New Jersey Woodbridge Township finds no cancer link among residents who attended local high school

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The city of Woodbridge, NJannounced Thursday that it found no indication of a radiation threat or a cancer cluster despite more than 120 people connected to a local high school having developed brain tumors.

New Jersey Department of Environmental Protection Commissioner Shawn LaTourette said his department has not recommended further testing or repairs and said citizens can be sure the school is safe.

Woodbridge Mayor John McCormac sympathized with those who developed brain tumorsbut he claimed there was “no cause and effect relationship” between school and cancer.

During the investigation, the radon containers were taken to high school and analyzed in the laboratory, according to McCormac. The investigation also used gamma radiation scanners.

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“I am more than pleased to announce that after an extensive field investigation that included the assessment of the classrooms, school building materials and the entire 28 acres of the Cologne High School campus, no radiological hazards have been identified to warrant further investigation.” , superintendent of schools Joseph Massimino wrote in a letter, according to NJ Advance Media.

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The conclusion came after local and federal environmental agencies assisted Woodbridge in the investigation of Al Lupiano, a graduate in Colonial Lyceumpublished his theory on an apparent link between brain tumor diagnoses in the 1990s and graduates in the early 2000s.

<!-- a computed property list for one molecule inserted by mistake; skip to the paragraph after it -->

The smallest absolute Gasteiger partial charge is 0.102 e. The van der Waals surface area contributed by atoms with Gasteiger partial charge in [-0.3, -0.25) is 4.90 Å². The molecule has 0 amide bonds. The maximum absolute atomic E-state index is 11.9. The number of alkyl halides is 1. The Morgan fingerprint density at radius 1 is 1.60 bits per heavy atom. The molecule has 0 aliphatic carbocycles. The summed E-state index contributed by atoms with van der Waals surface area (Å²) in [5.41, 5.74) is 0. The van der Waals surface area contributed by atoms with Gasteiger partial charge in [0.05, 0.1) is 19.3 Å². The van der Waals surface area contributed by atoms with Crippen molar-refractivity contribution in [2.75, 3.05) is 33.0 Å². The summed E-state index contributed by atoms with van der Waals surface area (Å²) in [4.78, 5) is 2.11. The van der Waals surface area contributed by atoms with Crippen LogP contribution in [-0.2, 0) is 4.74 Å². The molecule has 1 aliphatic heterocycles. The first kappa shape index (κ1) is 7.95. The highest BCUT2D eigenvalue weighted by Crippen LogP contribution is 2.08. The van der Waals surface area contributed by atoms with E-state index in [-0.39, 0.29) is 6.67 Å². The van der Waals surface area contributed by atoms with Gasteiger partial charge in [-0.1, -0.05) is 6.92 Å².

Cologne High School in Woodbridge, New Jersey
(Google Maps)

Using obituaries and news clippings, Lupiano collected the names of graduates with rare brain tumors, including his wife, sister, and himself. His sister eventually succumbed to the disease.

Lupiano, an environmental scientist who has tested soil samples for toxins over his 33-year career, has suggested that the school grounds may be contaminated, pointing to Middlesex, New Jersey, which samples plants as a potential factor. link behind the more than 100 cancers.

Al Lupiano was diagnosed with a "very rare" and an abnormally large brain tumor in 1999 when he was 27 called Acoustic Neuroma.

Lupiano was diagnosed with a “very rare” and abnormally large brain tumor in 1999, when he was 27, called Acoustic Neuroma.
(Al Lupiano)

The facility, which has since closed, is about a 30-minute drive from Cologne High School.

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New Jersey Health Commissioner Dr. Judith Persichilli said Thursday that the number of cases discovered was in line with statistical expectations given the frequency with which people are diagnosed with this type of cancer.

Audrey Conklin of Fox News contributed to this report.

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